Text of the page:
Peggy Pisano was watching a group of kids on a soccer field shower her family’s golden retriever with hugs when she came up with a life-changing idea.
Lily, the calm, affectionate dog who loves attention, would make a perfect therapy dog.
As director of victim services at the Rape Crisis Center of Milford in Connecticut, Pisano pitched the idea to her team. And it was no surprise, they loved it.
“The way our family dog reacts to people and children truly is quite extraordinary,” Pisano told CBS News. “It became so obvious that she just loves being with people.”
In order to turn her idea into a reality, Pisano first had to complete a series of different trainings with the organization Pet Partners. After nearly six months of tests, the handler was evaluated along with Lily – and the pair passed with flying colors.
Two weeks ago, Lily became the first certified therapy dog working in sexual assault victims services in Connecticut. There are nine crisis centers throughout the state, and she’s walking the halls of one of them.
“Being a therapy dog is a pretty good gig,” Pisano said. “She loves to be touched and held and talked to; that’s what she does on a regular basis, and that’s how it translates in her therapy.”
At home, the 7-year-old pup is a goofball. But when she steps into the office, she’s all business.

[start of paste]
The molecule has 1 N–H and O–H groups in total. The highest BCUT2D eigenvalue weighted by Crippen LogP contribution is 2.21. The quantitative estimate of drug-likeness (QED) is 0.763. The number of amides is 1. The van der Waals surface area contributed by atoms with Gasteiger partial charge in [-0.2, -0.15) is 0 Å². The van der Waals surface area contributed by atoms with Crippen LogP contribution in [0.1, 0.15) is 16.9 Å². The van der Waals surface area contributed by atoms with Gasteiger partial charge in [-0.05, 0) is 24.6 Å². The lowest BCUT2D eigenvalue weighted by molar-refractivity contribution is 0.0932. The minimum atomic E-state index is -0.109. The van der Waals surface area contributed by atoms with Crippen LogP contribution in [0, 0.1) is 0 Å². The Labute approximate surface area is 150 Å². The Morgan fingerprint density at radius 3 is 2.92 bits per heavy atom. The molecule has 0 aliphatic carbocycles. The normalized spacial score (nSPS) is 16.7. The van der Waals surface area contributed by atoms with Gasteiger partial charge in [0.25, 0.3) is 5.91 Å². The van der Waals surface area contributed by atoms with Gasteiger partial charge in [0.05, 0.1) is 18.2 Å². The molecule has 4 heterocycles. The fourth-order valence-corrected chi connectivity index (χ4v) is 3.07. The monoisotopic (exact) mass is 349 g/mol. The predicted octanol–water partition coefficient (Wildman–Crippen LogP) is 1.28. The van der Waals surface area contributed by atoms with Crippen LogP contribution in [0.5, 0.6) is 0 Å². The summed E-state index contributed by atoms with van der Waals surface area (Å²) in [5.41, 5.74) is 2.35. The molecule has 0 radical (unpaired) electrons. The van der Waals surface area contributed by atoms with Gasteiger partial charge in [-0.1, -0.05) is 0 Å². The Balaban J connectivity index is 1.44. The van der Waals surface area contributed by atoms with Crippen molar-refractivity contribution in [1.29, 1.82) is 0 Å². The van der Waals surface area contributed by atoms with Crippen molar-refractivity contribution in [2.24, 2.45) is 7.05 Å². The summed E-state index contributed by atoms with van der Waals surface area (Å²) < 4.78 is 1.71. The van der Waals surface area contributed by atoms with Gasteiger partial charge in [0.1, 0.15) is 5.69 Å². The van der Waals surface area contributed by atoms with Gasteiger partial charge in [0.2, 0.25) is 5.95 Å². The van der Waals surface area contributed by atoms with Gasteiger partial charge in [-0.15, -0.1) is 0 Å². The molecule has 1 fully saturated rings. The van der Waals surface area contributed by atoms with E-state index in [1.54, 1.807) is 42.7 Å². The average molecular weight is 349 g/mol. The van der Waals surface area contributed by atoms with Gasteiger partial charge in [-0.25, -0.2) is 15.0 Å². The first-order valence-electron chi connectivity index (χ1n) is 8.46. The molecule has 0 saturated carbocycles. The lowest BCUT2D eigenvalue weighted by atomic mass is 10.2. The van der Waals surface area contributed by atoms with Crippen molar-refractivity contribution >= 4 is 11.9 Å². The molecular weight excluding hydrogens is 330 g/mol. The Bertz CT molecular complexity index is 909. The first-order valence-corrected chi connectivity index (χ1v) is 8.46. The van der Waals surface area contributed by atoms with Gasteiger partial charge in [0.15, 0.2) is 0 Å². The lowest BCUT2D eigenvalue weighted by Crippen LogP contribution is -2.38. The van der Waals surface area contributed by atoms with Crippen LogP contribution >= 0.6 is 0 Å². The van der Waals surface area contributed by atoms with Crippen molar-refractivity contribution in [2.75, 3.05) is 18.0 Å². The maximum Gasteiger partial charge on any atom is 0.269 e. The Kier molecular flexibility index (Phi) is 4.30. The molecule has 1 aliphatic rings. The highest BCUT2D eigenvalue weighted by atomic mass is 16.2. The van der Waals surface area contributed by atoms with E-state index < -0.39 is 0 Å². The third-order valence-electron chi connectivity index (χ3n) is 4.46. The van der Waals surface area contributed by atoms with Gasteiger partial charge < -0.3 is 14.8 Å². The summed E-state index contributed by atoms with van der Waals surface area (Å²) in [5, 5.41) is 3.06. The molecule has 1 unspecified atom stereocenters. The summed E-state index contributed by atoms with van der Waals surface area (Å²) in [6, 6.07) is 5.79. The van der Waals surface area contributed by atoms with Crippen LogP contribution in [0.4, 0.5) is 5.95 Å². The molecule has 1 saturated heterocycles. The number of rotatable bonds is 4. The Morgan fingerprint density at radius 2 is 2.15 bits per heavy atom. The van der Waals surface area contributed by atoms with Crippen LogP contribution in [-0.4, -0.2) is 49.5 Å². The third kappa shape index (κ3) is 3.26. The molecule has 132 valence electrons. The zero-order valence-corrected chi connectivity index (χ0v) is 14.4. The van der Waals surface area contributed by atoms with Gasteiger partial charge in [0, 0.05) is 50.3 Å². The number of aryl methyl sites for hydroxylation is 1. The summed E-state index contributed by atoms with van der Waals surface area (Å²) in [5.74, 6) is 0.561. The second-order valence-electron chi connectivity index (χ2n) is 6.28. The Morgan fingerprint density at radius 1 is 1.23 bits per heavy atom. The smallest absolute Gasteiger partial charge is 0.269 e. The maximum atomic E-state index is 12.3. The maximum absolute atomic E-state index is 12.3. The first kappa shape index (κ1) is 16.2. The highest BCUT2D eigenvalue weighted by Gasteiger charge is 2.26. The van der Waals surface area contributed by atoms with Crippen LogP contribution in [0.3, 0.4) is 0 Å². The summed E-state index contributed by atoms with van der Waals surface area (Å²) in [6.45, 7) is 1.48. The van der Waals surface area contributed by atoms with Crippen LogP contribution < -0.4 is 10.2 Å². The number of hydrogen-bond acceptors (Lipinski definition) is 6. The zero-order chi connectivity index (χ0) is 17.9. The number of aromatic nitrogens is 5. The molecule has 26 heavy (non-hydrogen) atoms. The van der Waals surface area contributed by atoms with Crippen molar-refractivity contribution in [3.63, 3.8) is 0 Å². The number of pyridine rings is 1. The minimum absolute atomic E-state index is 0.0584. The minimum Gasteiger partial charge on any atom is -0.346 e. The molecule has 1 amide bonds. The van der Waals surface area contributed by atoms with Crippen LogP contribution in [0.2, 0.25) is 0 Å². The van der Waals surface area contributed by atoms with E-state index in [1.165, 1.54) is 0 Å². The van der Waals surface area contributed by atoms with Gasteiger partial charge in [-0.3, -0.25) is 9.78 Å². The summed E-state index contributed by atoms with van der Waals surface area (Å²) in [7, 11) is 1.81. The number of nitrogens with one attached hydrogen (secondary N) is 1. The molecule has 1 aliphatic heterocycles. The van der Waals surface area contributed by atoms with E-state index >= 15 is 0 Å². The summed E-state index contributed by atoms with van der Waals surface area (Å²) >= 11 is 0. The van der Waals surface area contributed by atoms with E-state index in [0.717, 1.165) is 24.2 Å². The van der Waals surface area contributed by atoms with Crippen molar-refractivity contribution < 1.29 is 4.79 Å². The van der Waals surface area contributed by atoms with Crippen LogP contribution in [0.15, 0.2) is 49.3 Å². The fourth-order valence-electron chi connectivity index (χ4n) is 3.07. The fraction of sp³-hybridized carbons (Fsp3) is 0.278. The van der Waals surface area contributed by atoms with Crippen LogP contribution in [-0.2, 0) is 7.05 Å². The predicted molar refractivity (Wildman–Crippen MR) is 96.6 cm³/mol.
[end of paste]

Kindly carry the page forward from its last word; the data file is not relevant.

The dog is brought into the office to specifically meet with clients for two-hour periods. She’s already met a handful of different clients, and the number continues to grow with each animal lover that walks through the door.
Pisano recalled a special moment she witnessed between Lily and a young woman at the center who adores pets. The woman kissed Lily’s face and the golden retriever gave her a sloppy, wet kiss right back.
“My dog never ever does that!” Pisano said. “It was almost like they were relating with each other. I think dogs relate to people that enjoy them just as people relate to dogs.”
Though it’s still early, Pisano is encouraging other centers to consider investing in a therapy dog – or at least letting Lily visit.
“It’s pretty well documented everywhere thatare effective for many many different crisis situations,” Pisano said. “I hope that our experience will give others thought to do the same.”
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